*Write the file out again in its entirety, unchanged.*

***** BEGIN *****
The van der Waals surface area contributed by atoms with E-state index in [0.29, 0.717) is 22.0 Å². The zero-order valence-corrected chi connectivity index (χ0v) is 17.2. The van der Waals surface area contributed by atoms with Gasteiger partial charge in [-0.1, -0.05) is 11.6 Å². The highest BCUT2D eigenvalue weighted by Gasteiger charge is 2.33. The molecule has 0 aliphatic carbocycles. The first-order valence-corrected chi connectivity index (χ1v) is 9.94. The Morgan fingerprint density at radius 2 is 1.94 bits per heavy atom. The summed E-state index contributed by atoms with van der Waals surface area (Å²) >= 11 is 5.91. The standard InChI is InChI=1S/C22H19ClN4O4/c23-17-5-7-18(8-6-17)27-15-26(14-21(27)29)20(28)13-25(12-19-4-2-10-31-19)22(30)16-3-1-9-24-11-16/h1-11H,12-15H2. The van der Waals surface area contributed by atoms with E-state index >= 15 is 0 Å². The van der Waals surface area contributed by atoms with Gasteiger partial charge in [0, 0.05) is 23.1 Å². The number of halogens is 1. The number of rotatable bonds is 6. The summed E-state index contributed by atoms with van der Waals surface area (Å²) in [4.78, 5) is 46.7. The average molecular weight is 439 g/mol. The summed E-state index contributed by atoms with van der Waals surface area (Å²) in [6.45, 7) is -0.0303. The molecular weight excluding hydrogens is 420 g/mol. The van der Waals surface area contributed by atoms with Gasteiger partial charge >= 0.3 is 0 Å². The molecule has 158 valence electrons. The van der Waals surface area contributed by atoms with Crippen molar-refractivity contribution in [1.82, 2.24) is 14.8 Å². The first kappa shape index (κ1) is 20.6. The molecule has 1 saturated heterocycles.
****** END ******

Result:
The van der Waals surface area contributed by atoms with E-state index in [0.29, 0.717) is 22.0 Å². The zero-order valence-corrected chi connectivity index (χ0v) is 17.2. The van der Waals surface area contributed by atoms with Gasteiger partial charge in [-0.1, -0.05) is 11.6 Å². The highest BCUT2D eigenvalue weighted by Gasteiger charge is 2.33. The molecule has 0 aliphatic carbocycles. The first-order valence-corrected chi connectivity index (χ1v) is 9.94. The Morgan fingerprint density at radius 2 is 1.94 bits per heavy atom. The summed E-state index contributed by atoms with van der Waals surface area (Å²) >= 11 is 5.91. The standard InChI is InChI=1S/C22H19ClN4O4/c23-17-5-7-18(8-6-17)27-15-26(14-21(27)29)20(28)13-25(12-19-4-2-10-31-19)22(30)16-3-1-9-24-11-16/h1-11H,12-15H2. The van der Waals surface area contributed by atoms with E-state index >= 15 is 0 Å². The van der Waals surface area contributed by atoms with Gasteiger partial charge in [0, 0.05) is 23.1 Å². The number of halogens is 1. The number of rotatable bonds is 6. The summed E-state index contributed by atoms with van der Waals surface area (Å²) in [4.78, 5) is 46.7. The average molecular weight is 439 g/mol. The summed E-state index contributed by atoms with van der Waals surface area (Å²) in [6.45, 7) is -0.0303. The molecular weight excluding hydrogens is 420 g/mol. The van der Waals surface area contributed by atoms with Gasteiger partial charge >= 0.3 is 0 Å². The molecule has 158 valence electrons. The van der Waals surface area contributed by atoms with Crippen molar-refractivity contribution in [1.82, 2.24) is 14.8 Å². The first kappa shape index (κ1) is 20.6. The molecule has 1 saturated heterocycles.